TOKYO ― East Asia is facing a crisis of military conflict it has not seen for many decades. Though North Korean leader Kim Jong Un has taken a step back this week from his initial threat to fire intermediate-range missiles near Guam, that threat exposed the vulnerabilities of countries in the region ― especially Japan ― over which those missiles would fly and which North Korea could easily target directly.
U.S. President Donald Trump and some members of his administration have made clear that the United States would regard the threat to Guam as a threat against America, perhaps even if the area where North Korean ballistic missiles drop is open water. As such, American officials, including U.S. Secretary of Defense James Mattis, have implied they are prepared to intercept missiles launched in Guam’s direction from North Korea ― an act Pyongyang has more or less suggested it would consider an invasion.
Such detailed exchanges about war fighting ― “if you do this, we’ll do that” ― have rattled the region, particularly those of us in Japan. But Japan has options.
Japan needs to think about developing its own capacity to deter attacks on Guam and on its own territory.
The U.S. military stationed in East Asia has the central mission of protecting its Japanese and South Korean allies. Part and parcel of that protective shield are three pillars of its nuclear forces ― the intercontinental ballistics missiles, or ICBMs, based in the U.S., the submarine-launched ballistic missiles roaming the seas, or SLBMs, and the strategic bomber force. The Andersen Air Force Base in Guam is home to B-1, B-2 and B-52 strategic bombers that form that airborne wing of the American protective umbrella for its Asian allies. For the North Koreans, the aim of shooting a ballistic missile targeting the Andersen Air Force Base is to demonstrate that they have the capacity to damage or destroy one key pillar of U.S. nuclear forces in Asia.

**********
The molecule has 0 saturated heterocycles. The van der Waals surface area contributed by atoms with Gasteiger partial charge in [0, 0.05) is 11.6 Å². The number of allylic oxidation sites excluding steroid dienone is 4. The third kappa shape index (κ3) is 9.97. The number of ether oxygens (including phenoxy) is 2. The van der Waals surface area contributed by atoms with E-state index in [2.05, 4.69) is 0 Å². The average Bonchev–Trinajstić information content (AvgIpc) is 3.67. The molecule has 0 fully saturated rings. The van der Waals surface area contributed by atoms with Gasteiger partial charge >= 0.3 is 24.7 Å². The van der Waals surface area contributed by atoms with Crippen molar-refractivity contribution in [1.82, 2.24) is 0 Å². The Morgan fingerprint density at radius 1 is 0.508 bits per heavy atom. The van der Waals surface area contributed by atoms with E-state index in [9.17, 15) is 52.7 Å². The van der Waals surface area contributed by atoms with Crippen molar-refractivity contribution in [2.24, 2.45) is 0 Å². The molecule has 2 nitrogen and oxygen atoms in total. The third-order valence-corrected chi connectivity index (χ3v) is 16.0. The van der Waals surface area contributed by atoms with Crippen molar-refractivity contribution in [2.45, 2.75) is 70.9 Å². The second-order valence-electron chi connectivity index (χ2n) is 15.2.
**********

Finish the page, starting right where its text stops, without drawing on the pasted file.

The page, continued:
Because Japan does not have its own nuclear weapons and relies on the U.S. shield to deter attacks from nuclear countries, any attack on Guam must be considered a threat to Japanese security. For that reason, Japan needs to think about developing its own capacity to deter attacks on Guam as well as on its own territory.
What can Japan do? One policy alternative is to develop the capacity to attack enemy bases in North Korea with conventional weapons ― both as a deterrent and preemptively if a threat is imminent. A nuclear option for Japan is out of the question because of the very high costs, politically as well as economically.
Tokyo must engage in a security dialogue with Pyongyang to make it crystal clear that Japan has no intention of joining any ground battle on the Korean Peninsula.
Specifically, Japan should accelerate the introduction of air-to-surface missiles and add the number of air tankers to fuel fighter flights en route. Japan should also consider developing a cruise missile that flies 2,000 kilometers as well as ballistic missiles with a longer range. Japan may further consider possessing aircraft carriers. Finally, it should deploy early warning satellites that are not dependent only on the United States.
In short, Japan should learn from South Korea, which is already developing ballistic missiles and has cruise missiles. Beyond building the proactive defense capabilities I have mentioned, it is also important to rapidly engage in a Japan-North Korea security dialogue in order to make it crystal clear that Japan has no intention of joining any ground battle on the Korean Peninsula. Finally, a lack of communication on the Korean Peninsula between Japan and North Korea, the U.S. and North Korea, and North and South Korea is what has enabled tensions to reach a fever pitch.
These are the lessons of August in East Asia.
This piece was translated from Japanese and edited for clarity.